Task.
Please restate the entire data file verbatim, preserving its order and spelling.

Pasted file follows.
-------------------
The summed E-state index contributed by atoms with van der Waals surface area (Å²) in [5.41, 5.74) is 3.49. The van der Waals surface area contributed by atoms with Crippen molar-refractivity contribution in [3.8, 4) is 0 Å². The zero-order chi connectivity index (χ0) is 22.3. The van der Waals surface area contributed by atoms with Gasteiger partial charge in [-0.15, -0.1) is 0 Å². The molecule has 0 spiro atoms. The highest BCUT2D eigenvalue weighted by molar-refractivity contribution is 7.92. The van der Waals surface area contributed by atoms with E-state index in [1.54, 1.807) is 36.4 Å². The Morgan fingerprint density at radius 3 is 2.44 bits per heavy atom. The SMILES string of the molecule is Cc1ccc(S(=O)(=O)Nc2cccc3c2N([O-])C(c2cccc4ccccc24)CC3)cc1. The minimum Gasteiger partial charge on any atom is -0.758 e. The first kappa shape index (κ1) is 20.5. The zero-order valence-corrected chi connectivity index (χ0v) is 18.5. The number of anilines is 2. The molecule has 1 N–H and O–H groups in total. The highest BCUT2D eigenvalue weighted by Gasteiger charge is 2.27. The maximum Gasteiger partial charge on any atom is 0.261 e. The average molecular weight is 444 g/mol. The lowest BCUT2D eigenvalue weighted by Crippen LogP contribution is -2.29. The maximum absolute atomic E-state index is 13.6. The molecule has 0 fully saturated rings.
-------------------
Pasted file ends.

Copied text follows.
The summed E-state index contributed by atoms with van der Waals surface area (Å²) in [5.41, 5.74) is 3.49. The van der Waals surface area contributed by atoms with Crippen molar-refractivity contribution in [3.8, 4) is 0 Å². The zero-order chi connectivity index (χ0) is 22.3. The van der Waals surface area contributed by atoms with Gasteiger partial charge in [-0.15, -0.1) is 0 Å². The molecule has 0 spiro atoms. The highest BCUT2D eigenvalue weighted by molar-refractivity contribution is 7.92. The van der Waals surface area contributed by atoms with E-state index in [1.54, 1.807) is 36.4 Å². The Morgan fingerprint density at radius 3 is 2.44 bits per heavy atom. The SMILES string of the molecule is Cc1ccc(S(=O)(=O)Nc2cccc3c2N([O-])C(c2cccc4ccccc24)CC3)cc1. The minimum Gasteiger partial charge on any atom is -0.758 e. The first kappa shape index (κ1) is 20.5. The zero-order valence-corrected chi connectivity index (χ0v) is 18.5. The number of anilines is 2. The molecule has 1 N–H and O–H groups in total. The highest BCUT2D eigenvalue weighted by Gasteiger charge is 2.27. The maximum Gasteiger partial charge on any atom is 0.261 e. The average molecular weight is 444 g/mol. The lowest BCUT2D eigenvalue weighted by Crippen LogP contribution is -2.29. The maximum absolute atomic E-state index is 13.6. The molecule has 0 fully saturated rings.